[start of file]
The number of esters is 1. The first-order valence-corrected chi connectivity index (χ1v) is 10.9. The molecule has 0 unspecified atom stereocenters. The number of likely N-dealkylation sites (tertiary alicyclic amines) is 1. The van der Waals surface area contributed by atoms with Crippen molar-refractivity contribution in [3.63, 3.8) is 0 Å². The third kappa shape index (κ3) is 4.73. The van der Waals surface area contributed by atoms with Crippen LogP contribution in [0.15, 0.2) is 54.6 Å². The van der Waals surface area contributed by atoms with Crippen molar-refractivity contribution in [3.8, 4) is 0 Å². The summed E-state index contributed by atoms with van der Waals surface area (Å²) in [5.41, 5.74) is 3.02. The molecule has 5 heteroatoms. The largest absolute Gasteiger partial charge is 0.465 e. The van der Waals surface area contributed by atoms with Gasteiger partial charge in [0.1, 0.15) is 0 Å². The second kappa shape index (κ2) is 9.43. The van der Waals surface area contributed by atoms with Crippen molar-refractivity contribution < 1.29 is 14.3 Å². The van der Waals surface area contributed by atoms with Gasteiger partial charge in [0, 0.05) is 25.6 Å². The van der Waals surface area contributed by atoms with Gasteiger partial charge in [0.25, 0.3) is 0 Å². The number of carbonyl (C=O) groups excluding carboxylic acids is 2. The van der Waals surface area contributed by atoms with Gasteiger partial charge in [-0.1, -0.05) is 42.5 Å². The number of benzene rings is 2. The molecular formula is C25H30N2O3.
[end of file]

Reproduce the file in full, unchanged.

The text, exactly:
The number of esters is 1. The first-order valence-corrected chi connectivity index (χ1v) is 10.9. The molecule has 0 unspecified atom stereocenters. The number of likely N-dealkylation sites (tertiary alicyclic amines) is 1. The van der Waals surface area contributed by atoms with Crippen molar-refractivity contribution in [3.63, 3.8) is 0 Å². The third kappa shape index (κ3) is 4.73. The van der Waals surface area contributed by atoms with Crippen LogP contribution in [0.15, 0.2) is 54.6 Å². The van der Waals surface area contributed by atoms with Crippen molar-refractivity contribution in [3.8, 4) is 0 Å². The summed E-state index contributed by atoms with van der Waals surface area (Å²) in [5.41, 5.74) is 3.02. The molecule has 5 heteroatoms. The largest absolute Gasteiger partial charge is 0.465 e. The van der Waals surface area contributed by atoms with Gasteiger partial charge in [0.1, 0.15) is 0 Å². The second kappa shape index (κ2) is 9.43. The van der Waals surface area contributed by atoms with Crippen molar-refractivity contribution < 1.29 is 14.3 Å². The van der Waals surface area contributed by atoms with Gasteiger partial charge in [0, 0.05) is 25.6 Å². The van der Waals surface area contributed by atoms with Gasteiger partial charge in [0.25, 0.3) is 0 Å². The number of carbonyl (C=O) groups excluding carboxylic acids is 2. The van der Waals surface area contributed by atoms with Gasteiger partial charge in [-0.1, -0.05) is 42.5 Å². The number of benzene rings is 2. The molecular formula is C25H30N2O3.